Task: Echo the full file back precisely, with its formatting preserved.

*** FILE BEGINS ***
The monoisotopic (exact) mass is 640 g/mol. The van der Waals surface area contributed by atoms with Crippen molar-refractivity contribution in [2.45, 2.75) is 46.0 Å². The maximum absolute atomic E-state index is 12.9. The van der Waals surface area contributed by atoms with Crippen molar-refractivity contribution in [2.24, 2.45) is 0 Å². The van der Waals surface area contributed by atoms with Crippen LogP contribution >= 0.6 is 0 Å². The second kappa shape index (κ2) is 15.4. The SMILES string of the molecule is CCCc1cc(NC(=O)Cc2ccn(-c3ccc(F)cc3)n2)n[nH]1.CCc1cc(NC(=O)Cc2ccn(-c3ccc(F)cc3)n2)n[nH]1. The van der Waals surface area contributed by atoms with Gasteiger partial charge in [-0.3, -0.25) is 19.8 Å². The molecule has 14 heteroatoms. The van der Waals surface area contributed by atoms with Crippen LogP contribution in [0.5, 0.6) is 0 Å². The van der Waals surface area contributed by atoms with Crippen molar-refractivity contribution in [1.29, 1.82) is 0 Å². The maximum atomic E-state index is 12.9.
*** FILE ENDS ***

The monoisotopic (exact) mass is 640 g/mol. The van der Waals surface area contributed by atoms with Crippen molar-refractivity contribution in [2.45, 2.75) is 46.0 Å². The maximum absolute atomic E-state index is 12.9. The van der Waals surface area contributed by atoms with Crippen molar-refractivity contribution in [2.24, 2.45) is 0 Å². The van der Waals surface area contributed by atoms with Crippen LogP contribution >= 0.6 is 0 Å². The second kappa shape index (κ2) is 15.4. The SMILES string of the molecule is CCCc1cc(NC(=O)Cc2ccn(-c3ccc(F)cc3)n2)n[nH]1.CCc1cc(NC(=O)Cc2ccn(-c3ccc(F)cc3)n2)n[nH]1. The van der Waals surface area contributed by atoms with Gasteiger partial charge in [-0.3, -0.25) is 19.8 Å². The molecule has 14 heteroatoms. The van der Waals surface area contributed by atoms with Crippen LogP contribution in [0.5, 0.6) is 0 Å². The van der Waals surface area contributed by atoms with Crippen molar-refractivity contribution in [1.29, 1.82) is 0 Å². The maximum atomic E-state index is 12.9.